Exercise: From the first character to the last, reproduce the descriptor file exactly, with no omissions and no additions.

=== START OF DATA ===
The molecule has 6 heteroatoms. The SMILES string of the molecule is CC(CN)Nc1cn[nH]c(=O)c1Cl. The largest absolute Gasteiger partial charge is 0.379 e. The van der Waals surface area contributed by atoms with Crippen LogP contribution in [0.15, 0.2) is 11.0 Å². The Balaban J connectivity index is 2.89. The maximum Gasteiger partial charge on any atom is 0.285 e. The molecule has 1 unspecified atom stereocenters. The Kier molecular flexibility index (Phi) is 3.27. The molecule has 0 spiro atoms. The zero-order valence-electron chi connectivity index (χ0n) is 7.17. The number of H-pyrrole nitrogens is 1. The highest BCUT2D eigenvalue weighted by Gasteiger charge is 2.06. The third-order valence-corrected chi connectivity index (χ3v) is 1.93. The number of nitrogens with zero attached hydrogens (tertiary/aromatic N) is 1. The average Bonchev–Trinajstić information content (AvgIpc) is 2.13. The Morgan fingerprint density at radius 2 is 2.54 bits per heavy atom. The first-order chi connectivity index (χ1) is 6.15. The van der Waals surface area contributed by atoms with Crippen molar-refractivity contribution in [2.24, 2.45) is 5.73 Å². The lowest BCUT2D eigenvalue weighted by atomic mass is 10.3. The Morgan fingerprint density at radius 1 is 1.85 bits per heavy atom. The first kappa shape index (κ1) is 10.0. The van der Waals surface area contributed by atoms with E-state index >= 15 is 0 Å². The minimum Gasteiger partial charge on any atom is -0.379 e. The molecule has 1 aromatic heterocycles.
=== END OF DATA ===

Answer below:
The molecule has 6 heteroatoms. The SMILES string of the molecule is CC(CN)Nc1cn[nH]c(=O)c1Cl. The largest absolute Gasteiger partial charge is 0.379 e. The van der Waals surface area contributed by atoms with Crippen LogP contribution in [0.15, 0.2) is 11.0 Å². The Balaban J connectivity index is 2.89. The maximum Gasteiger partial charge on any atom is 0.285 e. The molecule has 1 unspecified atom stereocenters. The Kier molecular flexibility index (Phi) is 3.27. The molecule has 0 spiro atoms. The zero-order valence-electron chi connectivity index (χ0n) is 7.17. The number of H-pyrrole nitrogens is 1. The highest BCUT2D eigenvalue weighted by Gasteiger charge is 2.06. The third-order valence-corrected chi connectivity index (χ3v) is 1.93. The number of nitrogens with zero attached hydrogens (tertiary/aromatic N) is 1. The average Bonchev–Trinajstić information content (AvgIpc) is 2.13. The Morgan fingerprint density at radius 2 is 2.54 bits per heavy atom. The first-order chi connectivity index (χ1) is 6.15. The van der Waals surface area contributed by atoms with Crippen molar-refractivity contribution in [2.24, 2.45) is 5.73 Å². The lowest BCUT2D eigenvalue weighted by atomic mass is 10.3. The Morgan fingerprint density at radius 1 is 1.85 bits per heavy atom. The first kappa shape index (κ1) is 10.0. The van der Waals surface area contributed by atoms with E-state index >= 15 is 0 Å². The minimum Gasteiger partial charge on any atom is -0.379 e. The molecule has 1 aromatic heterocycles.